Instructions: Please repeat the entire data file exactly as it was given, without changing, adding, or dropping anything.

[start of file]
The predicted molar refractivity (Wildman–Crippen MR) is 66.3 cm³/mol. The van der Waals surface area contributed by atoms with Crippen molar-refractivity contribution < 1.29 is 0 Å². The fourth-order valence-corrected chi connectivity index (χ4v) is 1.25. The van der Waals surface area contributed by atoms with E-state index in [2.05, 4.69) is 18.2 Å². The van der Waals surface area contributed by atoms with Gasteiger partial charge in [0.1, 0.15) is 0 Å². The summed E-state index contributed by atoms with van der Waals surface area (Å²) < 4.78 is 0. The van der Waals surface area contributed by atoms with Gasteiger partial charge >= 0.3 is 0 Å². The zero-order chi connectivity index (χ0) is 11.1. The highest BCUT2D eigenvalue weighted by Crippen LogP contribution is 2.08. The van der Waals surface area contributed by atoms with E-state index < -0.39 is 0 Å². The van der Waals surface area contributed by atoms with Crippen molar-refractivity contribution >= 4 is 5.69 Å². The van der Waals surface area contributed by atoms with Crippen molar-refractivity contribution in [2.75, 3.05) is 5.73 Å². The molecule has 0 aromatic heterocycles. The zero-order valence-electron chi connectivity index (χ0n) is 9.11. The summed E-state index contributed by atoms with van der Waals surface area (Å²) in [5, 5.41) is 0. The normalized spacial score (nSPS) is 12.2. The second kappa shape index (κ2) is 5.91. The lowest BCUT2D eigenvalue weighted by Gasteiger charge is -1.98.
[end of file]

The predicted molar refractivity (Wildman–Crippen MR) is 66.3 cm³/mol. The van der Waals surface area contributed by atoms with Crippen molar-refractivity contribution < 1.29 is 0 Å². The fourth-order valence-corrected chi connectivity index (χ4v) is 1.25. The van der Waals surface area contributed by atoms with E-state index in [2.05, 4.69) is 18.2 Å². The van der Waals surface area contributed by atoms with Gasteiger partial charge in [0.1, 0.15) is 0 Å². The summed E-state index contributed by atoms with van der Waals surface area (Å²) < 4.78 is 0. The van der Waals surface area contributed by atoms with Gasteiger partial charge >= 0.3 is 0 Å². The zero-order chi connectivity index (χ0) is 11.1. The highest BCUT2D eigenvalue weighted by Crippen LogP contribution is 2.08. The van der Waals surface area contributed by atoms with E-state index < -0.39 is 0 Å². The van der Waals surface area contributed by atoms with Crippen molar-refractivity contribution >= 4 is 5.69 Å². The van der Waals surface area contributed by atoms with Crippen molar-refractivity contribution in [2.75, 3.05) is 5.73 Å². The molecule has 0 aromatic heterocycles. The zero-order valence-electron chi connectivity index (χ0n) is 9.11. The summed E-state index contributed by atoms with van der Waals surface area (Å²) in [5, 5.41) is 0. The normalized spacial score (nSPS) is 12.2. The second kappa shape index (κ2) is 5.91. The lowest BCUT2D eigenvalue weighted by Gasteiger charge is -1.98.